How to Play the Major Pentatonic Scale on Guitar

In this lesson I will show the easiest and most effective approach for improvising with the major pentatonic scale.

Use this free tutorial to:

  • Learn basic music theory.
  • Tune your ears to this scale’s unique sound.
  • Know how to improvise with it musically.
  • Have fun while you learn!

A Pentatonic scale is made up of five notes which gives the scale a spacious feeling. The major pentatonic is one of the most common 5 note scales. It is a great tool for playing hard tunes because it has just a few notes. More than a simple, happy scale – the major pentatonic can be used for many awesome modern flavors such as used by Kurt Rosenwinkle, John Scofield, Pat Metheny and many other modern guitarists.

So the major pentatonic scale has many great uses in jazz. Let’s get started to see how!

The Major Pentatonic Scale

major pentatonic

As you can see, the major pentatonic is simply the root, 2nd, 3rd, 5th and 6th of the major scale.


Here is how to play the major pentatonic on the guitar in two positions. Numbers indicate fingers. The white circle is the root note of the scale:

major pentatonic major pentatonic

Minor Pentatonic vs Major Pentatonic – what is the difference?

Same notes; different name.

Just as the aeolian or natural minor scale is a mode of the major scale, the minor pentatonic is a mode of the major pentatonic.

C major pentatonic = A minor pentatonic.

They are the same scale, starting from a different note. Thus, anything you know about minor pentatonics can be used on major pentatonics or vise versa.


How to Use the Major Pentatonic Scale

Initially, the major pentatonic might seem plain to you. It sounds happy and open, pleasing to the ears. But try this: play a D Major pentatonic scale over a Cmaj7. Suddenly the notes of our pentatonic scale are 100x more interesting.

Play through each of these situations and explore the untapped potential of the Major Pentatonic Scale. Just play a Eb major pentatonic scale on each of the roots as specified, you’ll create some crazy sounds.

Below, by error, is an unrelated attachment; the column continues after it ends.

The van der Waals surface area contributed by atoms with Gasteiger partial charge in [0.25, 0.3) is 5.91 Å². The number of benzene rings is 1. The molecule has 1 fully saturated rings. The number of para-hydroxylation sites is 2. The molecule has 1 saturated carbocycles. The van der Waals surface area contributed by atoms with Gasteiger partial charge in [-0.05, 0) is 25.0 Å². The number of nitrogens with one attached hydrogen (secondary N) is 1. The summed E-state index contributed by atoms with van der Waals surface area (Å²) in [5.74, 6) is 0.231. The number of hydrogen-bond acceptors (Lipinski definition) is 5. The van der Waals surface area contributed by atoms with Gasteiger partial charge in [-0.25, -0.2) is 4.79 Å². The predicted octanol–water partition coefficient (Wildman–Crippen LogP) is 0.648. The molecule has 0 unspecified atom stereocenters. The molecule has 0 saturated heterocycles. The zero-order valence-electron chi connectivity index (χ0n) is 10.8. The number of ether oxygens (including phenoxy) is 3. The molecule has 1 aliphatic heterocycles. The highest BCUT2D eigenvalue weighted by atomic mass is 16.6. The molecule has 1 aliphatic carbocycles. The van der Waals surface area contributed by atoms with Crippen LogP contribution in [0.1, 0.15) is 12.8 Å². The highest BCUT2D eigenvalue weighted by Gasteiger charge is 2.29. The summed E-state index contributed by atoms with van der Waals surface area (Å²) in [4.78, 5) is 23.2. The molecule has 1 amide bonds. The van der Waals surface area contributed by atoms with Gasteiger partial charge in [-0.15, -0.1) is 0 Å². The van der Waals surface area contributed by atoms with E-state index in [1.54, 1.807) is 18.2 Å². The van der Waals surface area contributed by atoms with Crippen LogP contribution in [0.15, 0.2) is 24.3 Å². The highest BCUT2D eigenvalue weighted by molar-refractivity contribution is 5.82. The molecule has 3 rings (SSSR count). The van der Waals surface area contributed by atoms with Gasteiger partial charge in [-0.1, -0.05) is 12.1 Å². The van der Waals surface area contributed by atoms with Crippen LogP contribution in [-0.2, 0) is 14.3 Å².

Eb Major Pentatonic Uses

RootChord CreatedRelative Note ValuesSam's Tip
CCm11R, b3, 4, 5, b7Effectively playing a C minor pentatonic scale.
DbDbmaj13#117, 9, 3, #11, 13Very hip lydian sound.
EbEbmaj96, R, 9, 3, 5Your normal Major pentatonic.
FF115, b7, R, 9, 11A nice mixolydian, suspended sound. The 3rd isn't specified so you could use this on a minor chord.
AbAbmaj133, 5, 6, 7, 9A useful major sound!
AA7Altb3, #11, b13, b7, b9Wow, look at all those juicy altered dominant notes! Mmm
BbBbm13 or Bb139, 11, 5, 6, RNot too exciting but useable on minor or major chords as there is no third.

Well, that is all for my Major Pentatonic lesson. Can you think of any uses I missed? Please feel free to leave a comment below with any suggestions or questions.

Thanks for checking out this lesson,

~ Sam Blakelock |



  1. Michael Wickham says

    Sam pleas help I don’t understand what you mean “play as specified”
    Do I play the Eb major pentatonic …or the relative note values overs the chord?

    • Sam Blakelock says

      hey Michael, Sorry it can be confusing!

      So you play a Eb major pentatonic. Underneath that, you can record yourself playing the different root notes I mentioned– which changes the perceived sound of the Eb major pentatonic scale.


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